Blackwater is oxygen-depleted water caused by the decay of organic matter. The decay process darkens the water and the oxygen in the water is consumed, sometimes at a rate faster than it can be replenished. This can result in a low level of dissolved oxygen that may cause stress to fish, crayfish and other aquatic animals. When the dissolved oxygen reaches a very low level it can result in fish deaths (Murray Darling Basin Authority, n.d.).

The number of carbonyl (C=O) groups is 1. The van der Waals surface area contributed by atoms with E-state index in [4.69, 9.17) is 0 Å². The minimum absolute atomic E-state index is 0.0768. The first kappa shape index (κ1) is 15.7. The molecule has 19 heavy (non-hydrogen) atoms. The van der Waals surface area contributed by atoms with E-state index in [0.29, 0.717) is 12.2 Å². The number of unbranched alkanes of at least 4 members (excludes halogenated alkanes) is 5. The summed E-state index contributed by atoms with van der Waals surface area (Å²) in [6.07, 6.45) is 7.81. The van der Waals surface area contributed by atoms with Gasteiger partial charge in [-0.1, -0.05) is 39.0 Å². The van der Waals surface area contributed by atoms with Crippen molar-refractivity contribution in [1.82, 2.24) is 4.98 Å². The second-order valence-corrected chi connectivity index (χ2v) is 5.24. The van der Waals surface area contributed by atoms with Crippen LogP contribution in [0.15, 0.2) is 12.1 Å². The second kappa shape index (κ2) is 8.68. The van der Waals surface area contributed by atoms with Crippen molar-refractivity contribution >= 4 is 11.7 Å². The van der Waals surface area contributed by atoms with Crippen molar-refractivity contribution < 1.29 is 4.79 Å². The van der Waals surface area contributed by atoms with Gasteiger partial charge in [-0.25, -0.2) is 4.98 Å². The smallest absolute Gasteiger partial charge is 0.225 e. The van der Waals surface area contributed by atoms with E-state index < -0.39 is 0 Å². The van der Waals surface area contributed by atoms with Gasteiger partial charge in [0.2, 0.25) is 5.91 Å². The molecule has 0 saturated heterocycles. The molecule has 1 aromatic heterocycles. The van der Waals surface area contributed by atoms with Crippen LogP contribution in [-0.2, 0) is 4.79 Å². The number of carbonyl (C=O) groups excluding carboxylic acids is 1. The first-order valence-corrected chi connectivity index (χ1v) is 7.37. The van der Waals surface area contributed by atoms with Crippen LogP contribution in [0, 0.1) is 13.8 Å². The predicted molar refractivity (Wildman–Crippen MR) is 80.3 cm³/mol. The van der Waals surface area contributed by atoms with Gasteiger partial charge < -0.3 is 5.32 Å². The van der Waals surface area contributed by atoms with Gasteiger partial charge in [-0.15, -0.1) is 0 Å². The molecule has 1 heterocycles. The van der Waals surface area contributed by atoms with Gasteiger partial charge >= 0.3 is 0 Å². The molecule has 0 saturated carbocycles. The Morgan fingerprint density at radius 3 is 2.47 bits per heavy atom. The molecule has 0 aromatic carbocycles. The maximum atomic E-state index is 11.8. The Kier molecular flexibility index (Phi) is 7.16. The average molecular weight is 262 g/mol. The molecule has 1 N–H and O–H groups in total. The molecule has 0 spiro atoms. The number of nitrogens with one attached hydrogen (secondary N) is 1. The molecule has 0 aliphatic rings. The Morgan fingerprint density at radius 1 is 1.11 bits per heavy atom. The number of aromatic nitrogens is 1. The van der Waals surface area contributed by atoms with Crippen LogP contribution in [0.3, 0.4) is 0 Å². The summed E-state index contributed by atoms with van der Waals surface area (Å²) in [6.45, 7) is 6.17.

Blackwater occurs naturally during flooding events in the Murray Darling Basin, and, despite it's harmful effect in the short term, can contribute to overall improvements in its ecosystems. This is because the breakdown of organic matter releases carbon and other nutrients into the system, boosting zooplankton and macroinvertebrate communities, in turn acting as food sources for fish, plants and other organisms.